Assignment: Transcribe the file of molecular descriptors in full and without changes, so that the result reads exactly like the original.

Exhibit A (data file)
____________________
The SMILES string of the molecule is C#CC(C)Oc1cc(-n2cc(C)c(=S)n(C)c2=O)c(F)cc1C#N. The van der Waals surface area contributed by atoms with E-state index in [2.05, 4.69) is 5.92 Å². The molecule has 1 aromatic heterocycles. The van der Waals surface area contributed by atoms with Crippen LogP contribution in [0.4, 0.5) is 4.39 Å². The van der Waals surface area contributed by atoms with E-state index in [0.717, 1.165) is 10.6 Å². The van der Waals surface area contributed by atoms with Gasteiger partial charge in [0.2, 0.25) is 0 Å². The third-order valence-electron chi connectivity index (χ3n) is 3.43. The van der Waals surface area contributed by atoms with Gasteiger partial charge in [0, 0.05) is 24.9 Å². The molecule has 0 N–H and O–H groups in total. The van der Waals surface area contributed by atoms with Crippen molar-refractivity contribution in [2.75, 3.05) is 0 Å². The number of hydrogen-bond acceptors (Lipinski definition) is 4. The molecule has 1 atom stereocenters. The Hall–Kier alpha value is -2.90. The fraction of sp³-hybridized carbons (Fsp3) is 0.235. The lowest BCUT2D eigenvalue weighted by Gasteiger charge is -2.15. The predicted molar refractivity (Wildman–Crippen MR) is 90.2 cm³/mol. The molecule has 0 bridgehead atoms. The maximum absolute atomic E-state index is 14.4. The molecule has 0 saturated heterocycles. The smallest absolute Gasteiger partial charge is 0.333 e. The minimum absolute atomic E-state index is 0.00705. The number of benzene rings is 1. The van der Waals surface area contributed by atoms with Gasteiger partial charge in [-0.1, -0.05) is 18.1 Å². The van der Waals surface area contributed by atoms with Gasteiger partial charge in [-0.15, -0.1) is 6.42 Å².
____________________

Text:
The SMILES string of the molecule is C#CC(C)Oc1cc(-n2cc(C)c(=S)n(C)c2=O)c(F)cc1C#N. The van der Waals surface area contributed by atoms with E-state index in [2.05, 4.69) is 5.92 Å². The molecule has 1 aromatic heterocycles. The van der Waals surface area contributed by atoms with Crippen LogP contribution in [0.4, 0.5) is 4.39 Å². The van der Waals surface area contributed by atoms with E-state index in [0.717, 1.165) is 10.6 Å². The van der Waals surface area contributed by atoms with Gasteiger partial charge in [0.2, 0.25) is 0 Å². The third-order valence-electron chi connectivity index (χ3n) is 3.43. The van der Waals surface area contributed by atoms with Gasteiger partial charge in [0, 0.05) is 24.9 Å². The molecule has 0 N–H and O–H groups in total. The van der Waals surface area contributed by atoms with Crippen molar-refractivity contribution in [2.75, 3.05) is 0 Å². The number of hydrogen-bond acceptors (Lipinski definition) is 4. The molecule has 1 atom stereocenters. The Hall–Kier alpha value is -2.90. The fraction of sp³-hybridized carbons (Fsp3) is 0.235. The lowest BCUT2D eigenvalue weighted by Gasteiger charge is -2.15. The predicted molar refractivity (Wildman–Crippen MR) is 90.2 cm³/mol. The molecule has 0 bridgehead atoms. The maximum absolute atomic E-state index is 14.4. The molecule has 0 saturated heterocycles. The smallest absolute Gasteiger partial charge is 0.333 e. The minimum absolute atomic E-state index is 0.00705. The number of benzene rings is 1. The van der Waals surface area contributed by atoms with Gasteiger partial charge in [-0.1, -0.05) is 18.1 Å². The van der Waals surface area contributed by atoms with Gasteiger partial charge in [-0.15, -0.1) is 6.42 Å².